First things first, we needed to see how long these things could run. The documentation from Kodak states they can record on fully-charged batteries for 55 minutes. So, we gave it a try. We set them up and left them running, and low and behold, after about 36 minutes, both cameras completely shut off. Thinking this was a dead-battery issue, we removed the cameras from the dual-camera holder and rigged them into position using two maffers clamps so we could run them off USB power. Why would we do this?  Because the dual-camera holder that comes with the camera makes it so you can’t access the USB port on the bottom of the cameras, which is how they get power when not on batteries. Annoying, but workable. We tried the test again. Same results, but this time, they ran for even less time, closer to 15 minutes. When removing the cameras from our rig, we noticed they were incredibly hot. A little research on Redit showed us that other people were having the same problem.

There was definitely an overheating issue. We could tell that much of the heat came from the battery case on the back of the camera, and when two cameras are set up back-to-back the heat gets out of control.

So with a little cleverness and some determination, we removed the battery doors entirely, left a little space between the keeping the 360 camera cool with a vornado during battery testcameras, and forced air through that space between the cameras. At first we used a Vornado on the floor as a proof of concept. It worked! The cameras went for a full hour and 20 minutes without stopping at all. Next we refined the setup by purchasing some 80mm usb-powered CPU fans and we attached them to the top of the cameras. This did the trick. We could get record times all the way up to the limit of the media in the camera.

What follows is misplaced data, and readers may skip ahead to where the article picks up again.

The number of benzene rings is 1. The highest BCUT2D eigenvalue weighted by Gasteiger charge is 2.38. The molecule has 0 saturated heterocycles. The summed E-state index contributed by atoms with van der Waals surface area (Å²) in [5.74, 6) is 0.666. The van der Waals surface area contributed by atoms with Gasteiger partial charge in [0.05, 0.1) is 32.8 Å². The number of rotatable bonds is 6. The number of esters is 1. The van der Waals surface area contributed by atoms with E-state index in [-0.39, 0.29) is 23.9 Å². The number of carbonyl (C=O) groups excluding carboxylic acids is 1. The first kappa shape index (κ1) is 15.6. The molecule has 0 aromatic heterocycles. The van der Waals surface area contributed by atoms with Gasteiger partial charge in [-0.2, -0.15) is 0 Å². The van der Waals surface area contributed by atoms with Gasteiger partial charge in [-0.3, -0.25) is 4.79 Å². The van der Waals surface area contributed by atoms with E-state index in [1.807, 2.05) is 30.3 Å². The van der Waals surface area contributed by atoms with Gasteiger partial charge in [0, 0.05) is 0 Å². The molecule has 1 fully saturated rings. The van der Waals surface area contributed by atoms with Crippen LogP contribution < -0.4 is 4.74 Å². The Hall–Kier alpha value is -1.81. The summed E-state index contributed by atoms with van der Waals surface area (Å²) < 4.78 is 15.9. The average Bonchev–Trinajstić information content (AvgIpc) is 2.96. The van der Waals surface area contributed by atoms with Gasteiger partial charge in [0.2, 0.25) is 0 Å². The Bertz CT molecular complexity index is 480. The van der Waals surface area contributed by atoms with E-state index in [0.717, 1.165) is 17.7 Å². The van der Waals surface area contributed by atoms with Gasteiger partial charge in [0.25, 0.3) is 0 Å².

It wasn’t a pretty setup, but it would work for almost two hours of continuous record time – more than we needed for this particular shoot.

Next was the low-light sensitivity test for the cameras, this proved simpler. The cameras are not made for really low light, and while they do have a low-light feature, it’s basically just a gain adjustment that amps up the noise in the shot quite a bit, and makes the footage streaky and look like garbage. We discovered, through experimentation, that the camera could definitely get a good exposure on the lit stage, but the crowd, unless we lit it, was just not going to be as clear as the stage. These cameras are good, but they are NOT strong in low-light, and after some discussions with the client, we decided to live with a dimly lit audience, so as not to ruin the ambiance of the show.

Waiting it out while new tech catches up

360 is a new technology, and as a result it is currently pretty limited. There are a lot of new pieces of tech out there that will be available in the next few months that look really promising.  The Orah and Sphericam v2 are just two of the new 4k options that are offering stitching as a part of the camera solution, so you can actually look at what the camera sees live. The Orah is even set up to live-stream 360 content to the Web. You can check out more about these cameras here: http://www.sphericam.com/ and https://www.orah.co/about/

Looking to shoot 360? Have some tips on the tech? Reach out to me and let’s chat, I’d love to hear your thoughts.



Share on facebook
Share on twitter
Share on linkedin
Share on pinterest